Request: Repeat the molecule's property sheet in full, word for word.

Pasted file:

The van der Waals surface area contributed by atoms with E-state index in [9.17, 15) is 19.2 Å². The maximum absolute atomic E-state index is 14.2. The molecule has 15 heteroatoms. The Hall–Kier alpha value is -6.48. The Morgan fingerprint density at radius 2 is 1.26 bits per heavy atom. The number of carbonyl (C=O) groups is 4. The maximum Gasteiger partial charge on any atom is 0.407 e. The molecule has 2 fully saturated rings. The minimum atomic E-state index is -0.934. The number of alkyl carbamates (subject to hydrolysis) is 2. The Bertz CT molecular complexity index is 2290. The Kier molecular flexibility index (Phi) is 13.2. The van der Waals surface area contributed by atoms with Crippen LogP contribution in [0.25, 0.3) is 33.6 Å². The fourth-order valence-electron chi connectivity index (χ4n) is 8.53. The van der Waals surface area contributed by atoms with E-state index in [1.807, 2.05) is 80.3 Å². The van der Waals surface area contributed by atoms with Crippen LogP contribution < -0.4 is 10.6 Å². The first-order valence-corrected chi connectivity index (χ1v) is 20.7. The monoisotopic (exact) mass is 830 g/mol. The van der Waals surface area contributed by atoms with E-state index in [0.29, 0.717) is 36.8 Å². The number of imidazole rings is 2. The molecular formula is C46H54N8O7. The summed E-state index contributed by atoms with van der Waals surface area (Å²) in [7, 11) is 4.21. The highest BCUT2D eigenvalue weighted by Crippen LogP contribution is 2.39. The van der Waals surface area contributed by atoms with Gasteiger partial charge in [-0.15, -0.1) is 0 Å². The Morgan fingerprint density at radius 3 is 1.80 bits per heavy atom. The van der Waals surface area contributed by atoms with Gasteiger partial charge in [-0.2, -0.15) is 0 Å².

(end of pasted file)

The van der Waals surface area contributed by atoms with E-state index in [9.17, 15) is 19.2 Å². The maximum absolute atomic E-state index is 14.2. The molecule has 15 heteroatoms. The Hall–Kier alpha value is -6.48. The Morgan fingerprint density at radius 2 is 1.26 bits per heavy atom. The number of carbonyl (C=O) groups is 4. The maximum Gasteiger partial charge on any atom is 0.407 e. The molecule has 2 fully saturated rings. The minimum atomic E-state index is -0.934. The number of alkyl carbamates (subject to hydrolysis) is 2. The Bertz CT molecular complexity index is 2290. The Kier molecular flexibility index (Phi) is 13.2. The van der Waals surface area contributed by atoms with Crippen LogP contribution in [0.25, 0.3) is 33.6 Å². The fourth-order valence-electron chi connectivity index (χ4n) is 8.53. The van der Waals surface area contributed by atoms with E-state index in [1.807, 2.05) is 80.3 Å². The van der Waals surface area contributed by atoms with Crippen LogP contribution < -0.4 is 10.6 Å². The first-order valence-corrected chi connectivity index (χ1v) is 20.7. The monoisotopic (exact) mass is 830 g/mol. The van der Waals surface area contributed by atoms with E-state index in [0.29, 0.717) is 36.8 Å². The number of imidazole rings is 2. The molecular formula is C46H54N8O7. The summed E-state index contributed by atoms with van der Waals surface area (Å²) in [7, 11) is 4.21. The highest BCUT2D eigenvalue weighted by Crippen LogP contribution is 2.39. The van der Waals surface area contributed by atoms with Gasteiger partial charge in [-0.15, -0.1) is 0 Å². The Morgan fingerprint density at radius 3 is 1.80 bits per heavy atom. The van der Waals surface area contributed by atoms with Gasteiger partial charge in [-0.2, -0.15) is 0 Å².